Along with attacks on three of the 300,000 bpd processing trains at the Khurais field, 5.7 million bpd of production has been cut. Energy Intelligence reports that Aramco hopes to soon bring 2.3 million bpd back, and add 250,000 bpd of output from the offshore fields, of which the three largest, Safaniya, Zuluf and Manifa, have a combined capacity of 3.025 million bpd. Aramco can also supply customers for a while from its large inventories, held at home and in locations such as Egypt, Rotterdam and Okinawa.
Speculation initially raged as to the impact on oil prices – some suggesting gains of a few dollars, some $10-15 per barrel, others that prices could rise into triple digits with a lengthy outage. But if this attack had to come at all, it comes at a relatively benign moment. The OPEC+ deal means that Saudi, other Gulf and Russian spare capacity is high. US shale growth has been slipping, but the promise of higher prices would revive it. The International Energy Agency may well coordinate a release from strategic stocks held by its members, while now would be a good time for China to bring onshore some of the Iranian crude held in bonded storage. Traders have been worried more about demand and a possible recession than about supply.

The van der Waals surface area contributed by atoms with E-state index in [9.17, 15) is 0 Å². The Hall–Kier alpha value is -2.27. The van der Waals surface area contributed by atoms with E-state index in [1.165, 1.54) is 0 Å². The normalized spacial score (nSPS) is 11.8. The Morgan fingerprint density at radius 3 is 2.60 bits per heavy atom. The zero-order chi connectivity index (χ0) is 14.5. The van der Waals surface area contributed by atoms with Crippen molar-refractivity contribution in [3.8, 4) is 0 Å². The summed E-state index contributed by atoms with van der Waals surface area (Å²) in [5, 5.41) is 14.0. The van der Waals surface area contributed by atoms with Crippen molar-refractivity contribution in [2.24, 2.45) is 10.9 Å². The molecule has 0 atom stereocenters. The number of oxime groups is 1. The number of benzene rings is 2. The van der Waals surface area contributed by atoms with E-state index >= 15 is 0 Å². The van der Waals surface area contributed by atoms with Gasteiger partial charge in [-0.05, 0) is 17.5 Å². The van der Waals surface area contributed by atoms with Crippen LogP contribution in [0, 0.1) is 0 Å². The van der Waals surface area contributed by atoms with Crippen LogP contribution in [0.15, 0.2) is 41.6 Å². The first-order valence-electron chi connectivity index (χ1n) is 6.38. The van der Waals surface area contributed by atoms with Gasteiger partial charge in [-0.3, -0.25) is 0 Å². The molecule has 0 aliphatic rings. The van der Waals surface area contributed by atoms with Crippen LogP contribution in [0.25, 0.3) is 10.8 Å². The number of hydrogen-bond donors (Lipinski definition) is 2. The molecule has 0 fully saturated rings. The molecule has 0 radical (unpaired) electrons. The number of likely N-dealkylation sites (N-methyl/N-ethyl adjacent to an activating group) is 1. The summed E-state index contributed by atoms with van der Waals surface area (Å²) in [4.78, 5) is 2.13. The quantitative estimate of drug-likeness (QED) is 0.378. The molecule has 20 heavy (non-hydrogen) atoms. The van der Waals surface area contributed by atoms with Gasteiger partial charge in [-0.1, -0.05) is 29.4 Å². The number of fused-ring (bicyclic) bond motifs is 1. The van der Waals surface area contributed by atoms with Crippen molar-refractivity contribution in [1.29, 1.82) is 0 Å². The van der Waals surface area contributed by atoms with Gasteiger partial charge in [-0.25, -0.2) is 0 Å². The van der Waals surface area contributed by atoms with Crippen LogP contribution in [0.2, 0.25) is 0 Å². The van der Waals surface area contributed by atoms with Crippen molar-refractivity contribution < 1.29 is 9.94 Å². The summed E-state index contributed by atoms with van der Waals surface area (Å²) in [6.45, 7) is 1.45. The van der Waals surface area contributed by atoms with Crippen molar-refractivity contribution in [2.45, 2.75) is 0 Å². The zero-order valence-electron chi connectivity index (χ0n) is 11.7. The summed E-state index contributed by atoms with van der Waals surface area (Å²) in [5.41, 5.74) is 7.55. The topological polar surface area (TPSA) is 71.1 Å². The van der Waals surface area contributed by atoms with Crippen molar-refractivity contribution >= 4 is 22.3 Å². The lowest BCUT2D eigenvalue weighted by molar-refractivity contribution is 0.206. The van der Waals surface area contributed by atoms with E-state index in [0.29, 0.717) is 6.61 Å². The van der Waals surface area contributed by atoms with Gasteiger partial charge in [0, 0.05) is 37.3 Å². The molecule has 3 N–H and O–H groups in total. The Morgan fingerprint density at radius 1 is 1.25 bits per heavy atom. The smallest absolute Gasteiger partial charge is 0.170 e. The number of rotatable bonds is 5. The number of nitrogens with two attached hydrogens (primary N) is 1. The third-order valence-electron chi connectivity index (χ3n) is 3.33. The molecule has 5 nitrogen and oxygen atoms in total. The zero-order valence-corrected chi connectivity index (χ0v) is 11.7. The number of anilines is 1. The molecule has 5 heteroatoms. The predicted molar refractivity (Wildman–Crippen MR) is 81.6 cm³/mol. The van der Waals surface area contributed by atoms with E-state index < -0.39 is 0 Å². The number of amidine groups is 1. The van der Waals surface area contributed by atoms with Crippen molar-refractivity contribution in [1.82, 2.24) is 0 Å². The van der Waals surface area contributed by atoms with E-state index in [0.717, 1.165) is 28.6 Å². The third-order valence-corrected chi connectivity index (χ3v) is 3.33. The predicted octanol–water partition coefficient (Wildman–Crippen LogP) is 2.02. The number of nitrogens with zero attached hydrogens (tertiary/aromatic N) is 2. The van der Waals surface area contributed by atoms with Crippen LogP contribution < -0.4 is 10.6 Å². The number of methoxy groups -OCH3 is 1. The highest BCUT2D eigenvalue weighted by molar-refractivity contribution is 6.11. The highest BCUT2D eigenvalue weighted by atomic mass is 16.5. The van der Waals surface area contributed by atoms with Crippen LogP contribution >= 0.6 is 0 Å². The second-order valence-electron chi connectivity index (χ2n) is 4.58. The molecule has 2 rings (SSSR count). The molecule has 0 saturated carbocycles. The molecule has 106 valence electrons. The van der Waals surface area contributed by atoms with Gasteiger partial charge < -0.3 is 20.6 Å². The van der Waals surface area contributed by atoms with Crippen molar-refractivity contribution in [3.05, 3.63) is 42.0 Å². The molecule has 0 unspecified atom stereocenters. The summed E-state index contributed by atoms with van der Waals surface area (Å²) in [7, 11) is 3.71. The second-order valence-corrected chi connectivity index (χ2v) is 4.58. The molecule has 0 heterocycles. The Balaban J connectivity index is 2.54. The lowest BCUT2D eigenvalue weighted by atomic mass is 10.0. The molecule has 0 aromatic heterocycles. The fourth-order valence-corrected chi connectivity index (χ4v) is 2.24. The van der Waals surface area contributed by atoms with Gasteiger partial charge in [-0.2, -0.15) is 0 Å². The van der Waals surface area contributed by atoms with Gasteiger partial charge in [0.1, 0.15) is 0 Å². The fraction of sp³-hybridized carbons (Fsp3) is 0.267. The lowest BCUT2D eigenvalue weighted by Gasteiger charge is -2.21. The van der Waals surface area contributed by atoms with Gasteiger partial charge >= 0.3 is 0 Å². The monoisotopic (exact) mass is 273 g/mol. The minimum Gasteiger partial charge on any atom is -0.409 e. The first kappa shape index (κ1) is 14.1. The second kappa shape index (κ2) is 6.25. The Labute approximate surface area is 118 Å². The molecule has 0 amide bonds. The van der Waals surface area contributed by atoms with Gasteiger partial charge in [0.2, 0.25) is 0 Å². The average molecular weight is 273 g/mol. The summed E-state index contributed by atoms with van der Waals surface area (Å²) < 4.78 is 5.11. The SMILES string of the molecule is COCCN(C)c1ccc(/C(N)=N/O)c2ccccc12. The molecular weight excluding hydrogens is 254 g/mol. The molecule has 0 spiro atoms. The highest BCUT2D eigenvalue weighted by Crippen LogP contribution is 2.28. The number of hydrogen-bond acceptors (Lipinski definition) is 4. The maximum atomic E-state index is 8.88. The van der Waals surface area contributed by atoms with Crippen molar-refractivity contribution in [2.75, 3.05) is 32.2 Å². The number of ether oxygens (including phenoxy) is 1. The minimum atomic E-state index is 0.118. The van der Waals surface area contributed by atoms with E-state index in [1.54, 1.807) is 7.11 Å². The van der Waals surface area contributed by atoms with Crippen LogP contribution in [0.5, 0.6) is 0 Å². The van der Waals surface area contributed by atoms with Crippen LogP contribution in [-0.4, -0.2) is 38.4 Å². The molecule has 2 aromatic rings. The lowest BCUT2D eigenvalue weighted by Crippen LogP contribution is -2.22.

This is a far cry from 2008, when markets were very tight and there was supposed to be a geopolitical “risk premium” of $10 or more in oil prices, even though the Middle East political situation was less threatening than it is today.